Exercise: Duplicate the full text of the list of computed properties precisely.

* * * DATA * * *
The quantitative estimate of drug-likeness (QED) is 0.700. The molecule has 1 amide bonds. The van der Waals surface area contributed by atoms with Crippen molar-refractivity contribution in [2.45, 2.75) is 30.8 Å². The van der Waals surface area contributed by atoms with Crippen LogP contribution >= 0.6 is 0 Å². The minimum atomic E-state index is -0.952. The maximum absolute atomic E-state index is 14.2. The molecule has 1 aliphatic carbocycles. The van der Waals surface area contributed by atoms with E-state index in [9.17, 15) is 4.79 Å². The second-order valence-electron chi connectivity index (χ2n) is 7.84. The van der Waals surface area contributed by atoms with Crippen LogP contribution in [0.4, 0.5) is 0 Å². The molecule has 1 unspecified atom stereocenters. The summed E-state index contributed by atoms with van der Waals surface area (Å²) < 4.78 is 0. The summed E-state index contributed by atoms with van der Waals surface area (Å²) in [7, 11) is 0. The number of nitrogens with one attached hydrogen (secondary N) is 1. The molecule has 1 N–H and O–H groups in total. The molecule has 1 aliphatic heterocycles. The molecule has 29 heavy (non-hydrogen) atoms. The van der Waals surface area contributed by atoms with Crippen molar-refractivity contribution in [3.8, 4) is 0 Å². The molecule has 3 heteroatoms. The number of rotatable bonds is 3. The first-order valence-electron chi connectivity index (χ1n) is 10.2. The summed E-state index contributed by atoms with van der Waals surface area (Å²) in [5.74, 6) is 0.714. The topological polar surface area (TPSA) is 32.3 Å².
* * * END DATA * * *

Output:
The quantitative estimate of drug-likeness (QED) is 0.700. The molecule has 1 amide bonds. The van der Waals surface area contributed by atoms with Crippen molar-refractivity contribution in [2.45, 2.75) is 30.8 Å². The van der Waals surface area contributed by atoms with Crippen LogP contribution >= 0.6 is 0 Å². The minimum atomic E-state index is -0.952. The maximum absolute atomic E-state index is 14.2. The molecule has 1 aliphatic carbocycles. The van der Waals surface area contributed by atoms with E-state index in [9.17, 15) is 4.79 Å². The second-order valence-electron chi connectivity index (χ2n) is 7.84. The van der Waals surface area contributed by atoms with Crippen LogP contribution in [0.4, 0.5) is 0 Å². The molecule has 1 unspecified atom stereocenters. The summed E-state index contributed by atoms with van der Waals surface area (Å²) < 4.78 is 0. The summed E-state index contributed by atoms with van der Waals surface area (Å²) in [7, 11) is 0. The number of nitrogens with one attached hydrogen (secondary N) is 1. The molecule has 1 N–H and O–H groups in total. The molecule has 1 aliphatic heterocycles. The molecule has 29 heavy (non-hydrogen) atoms. The van der Waals surface area contributed by atoms with Crippen molar-refractivity contribution in [3.8, 4) is 0 Å². The molecule has 3 heteroatoms. The number of rotatable bonds is 3. The first-order valence-electron chi connectivity index (χ1n) is 10.2. The summed E-state index contributed by atoms with van der Waals surface area (Å²) in [5.74, 6) is 0.714. The topological polar surface area (TPSA) is 32.3 Å².